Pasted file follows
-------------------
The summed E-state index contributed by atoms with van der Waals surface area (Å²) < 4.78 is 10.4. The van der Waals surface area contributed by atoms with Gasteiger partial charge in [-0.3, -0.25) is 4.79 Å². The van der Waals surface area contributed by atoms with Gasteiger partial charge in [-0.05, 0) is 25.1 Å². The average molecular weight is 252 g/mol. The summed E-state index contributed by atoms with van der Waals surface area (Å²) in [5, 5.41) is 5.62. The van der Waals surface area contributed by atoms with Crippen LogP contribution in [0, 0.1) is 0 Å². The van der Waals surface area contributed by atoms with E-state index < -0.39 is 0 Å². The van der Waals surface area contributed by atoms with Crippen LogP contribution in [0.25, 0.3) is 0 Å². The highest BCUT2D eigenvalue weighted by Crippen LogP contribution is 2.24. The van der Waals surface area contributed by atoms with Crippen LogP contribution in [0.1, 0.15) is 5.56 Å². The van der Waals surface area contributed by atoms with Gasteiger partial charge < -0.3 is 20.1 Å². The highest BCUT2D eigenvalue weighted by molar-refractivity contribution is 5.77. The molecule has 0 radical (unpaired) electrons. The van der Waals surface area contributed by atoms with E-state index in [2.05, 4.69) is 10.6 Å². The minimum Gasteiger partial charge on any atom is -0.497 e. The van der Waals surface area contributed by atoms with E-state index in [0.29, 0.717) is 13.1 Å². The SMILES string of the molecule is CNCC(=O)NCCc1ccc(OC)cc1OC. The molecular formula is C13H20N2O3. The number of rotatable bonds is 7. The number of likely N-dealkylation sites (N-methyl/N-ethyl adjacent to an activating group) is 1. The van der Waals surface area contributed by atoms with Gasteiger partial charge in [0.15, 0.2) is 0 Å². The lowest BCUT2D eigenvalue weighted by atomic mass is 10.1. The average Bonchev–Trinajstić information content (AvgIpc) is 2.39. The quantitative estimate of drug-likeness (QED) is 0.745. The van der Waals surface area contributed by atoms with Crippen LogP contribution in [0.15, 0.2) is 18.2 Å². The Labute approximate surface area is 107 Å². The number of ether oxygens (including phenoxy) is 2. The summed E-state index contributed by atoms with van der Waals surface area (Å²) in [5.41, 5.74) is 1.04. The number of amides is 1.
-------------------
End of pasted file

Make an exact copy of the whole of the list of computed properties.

The summed E-state index contributed by atoms with van der Waals surface area (Å²) < 4.78 is 10.4. The van der Waals surface area contributed by atoms with Gasteiger partial charge in [-0.3, -0.25) is 4.79 Å². The van der Waals surface area contributed by atoms with Gasteiger partial charge in [-0.05, 0) is 25.1 Å². The average molecular weight is 252 g/mol. The summed E-state index contributed by atoms with van der Waals surface area (Å²) in [5, 5.41) is 5.62. The van der Waals surface area contributed by atoms with Crippen LogP contribution in [0, 0.1) is 0 Å². The van der Waals surface area contributed by atoms with E-state index < -0.39 is 0 Å². The van der Waals surface area contributed by atoms with Crippen LogP contribution in [0.25, 0.3) is 0 Å². The highest BCUT2D eigenvalue weighted by Crippen LogP contribution is 2.24. The van der Waals surface area contributed by atoms with Crippen LogP contribution in [0.1, 0.15) is 5.56 Å². The van der Waals surface area contributed by atoms with Gasteiger partial charge < -0.3 is 20.1 Å². The highest BCUT2D eigenvalue weighted by molar-refractivity contribution is 5.77. The molecule has 0 radical (unpaired) electrons. The van der Waals surface area contributed by atoms with E-state index in [2.05, 4.69) is 10.6 Å². The minimum Gasteiger partial charge on any atom is -0.497 e. The van der Waals surface area contributed by atoms with E-state index in [0.29, 0.717) is 13.1 Å². The SMILES string of the molecule is CNCC(=O)NCCc1ccc(OC)cc1OC. The molecular formula is C13H20N2O3. The number of rotatable bonds is 7. The number of likely N-dealkylation sites (N-methyl/N-ethyl adjacent to an activating group) is 1. The van der Waals surface area contributed by atoms with Gasteiger partial charge in [0.15, 0.2) is 0 Å². The lowest BCUT2D eigenvalue weighted by atomic mass is 10.1. The average Bonchev–Trinajstić information content (AvgIpc) is 2.39. The quantitative estimate of drug-likeness (QED) is 0.745. The van der Waals surface area contributed by atoms with Crippen LogP contribution in [0.15, 0.2) is 18.2 Å². The Labute approximate surface area is 107 Å². The number of ether oxygens (including phenoxy) is 2. The summed E-state index contributed by atoms with van der Waals surface area (Å²) in [5.41, 5.74) is 1.04. The number of amides is 1.